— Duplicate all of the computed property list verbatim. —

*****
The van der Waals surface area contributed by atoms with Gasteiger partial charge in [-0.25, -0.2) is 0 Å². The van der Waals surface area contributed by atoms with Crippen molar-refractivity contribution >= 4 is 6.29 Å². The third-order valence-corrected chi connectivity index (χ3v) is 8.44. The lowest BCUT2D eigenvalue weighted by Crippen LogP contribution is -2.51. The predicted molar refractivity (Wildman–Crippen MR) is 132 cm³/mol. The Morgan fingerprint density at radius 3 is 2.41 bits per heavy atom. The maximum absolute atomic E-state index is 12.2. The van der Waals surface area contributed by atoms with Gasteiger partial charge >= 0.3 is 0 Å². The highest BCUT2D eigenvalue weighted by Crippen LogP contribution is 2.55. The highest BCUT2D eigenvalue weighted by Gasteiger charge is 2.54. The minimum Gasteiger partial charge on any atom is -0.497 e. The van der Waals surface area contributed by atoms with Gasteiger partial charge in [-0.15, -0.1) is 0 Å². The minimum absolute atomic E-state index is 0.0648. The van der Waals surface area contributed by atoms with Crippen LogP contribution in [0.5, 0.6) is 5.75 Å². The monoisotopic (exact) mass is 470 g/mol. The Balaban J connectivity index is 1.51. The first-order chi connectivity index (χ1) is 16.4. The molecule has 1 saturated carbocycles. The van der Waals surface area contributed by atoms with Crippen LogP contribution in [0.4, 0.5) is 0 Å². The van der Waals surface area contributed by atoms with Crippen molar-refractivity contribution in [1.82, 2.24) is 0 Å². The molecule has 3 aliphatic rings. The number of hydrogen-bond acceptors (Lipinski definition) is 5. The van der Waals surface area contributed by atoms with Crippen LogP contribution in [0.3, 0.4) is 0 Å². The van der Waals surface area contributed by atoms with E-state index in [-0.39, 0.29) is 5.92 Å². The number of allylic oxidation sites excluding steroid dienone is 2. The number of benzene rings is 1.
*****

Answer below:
The van der Waals surface area contributed by atoms with Gasteiger partial charge in [-0.25, -0.2) is 0 Å². The van der Waals surface area contributed by atoms with Crippen molar-refractivity contribution >= 4 is 6.29 Å². The third-order valence-corrected chi connectivity index (χ3v) is 8.44. The lowest BCUT2D eigenvalue weighted by Crippen LogP contribution is -2.51. The predicted molar refractivity (Wildman–Crippen MR) is 132 cm³/mol. The Morgan fingerprint density at radius 3 is 2.41 bits per heavy atom. The maximum absolute atomic E-state index is 12.2. The van der Waals surface area contributed by atoms with Gasteiger partial charge >= 0.3 is 0 Å². The highest BCUT2D eigenvalue weighted by Crippen LogP contribution is 2.55. The highest BCUT2D eigenvalue weighted by Gasteiger charge is 2.54. The minimum Gasteiger partial charge on any atom is -0.497 e. The van der Waals surface area contributed by atoms with Gasteiger partial charge in [-0.15, -0.1) is 0 Å². The minimum absolute atomic E-state index is 0.0648. The van der Waals surface area contributed by atoms with Crippen LogP contribution in [0.5, 0.6) is 5.75 Å². The monoisotopic (exact) mass is 470 g/mol. The Balaban J connectivity index is 1.51. The first-order chi connectivity index (χ1) is 16.4. The molecule has 1 saturated carbocycles. The van der Waals surface area contributed by atoms with Crippen LogP contribution in [0.4, 0.5) is 0 Å². The van der Waals surface area contributed by atoms with Crippen molar-refractivity contribution in [1.82, 2.24) is 0 Å². The molecule has 3 aliphatic rings. The number of hydrogen-bond acceptors (Lipinski definition) is 5. The van der Waals surface area contributed by atoms with Crippen LogP contribution in [0.3, 0.4) is 0 Å². The van der Waals surface area contributed by atoms with E-state index in [-0.39, 0.29) is 5.92 Å². The number of allylic oxidation sites excluding steroid dienone is 2. The number of benzene rings is 1.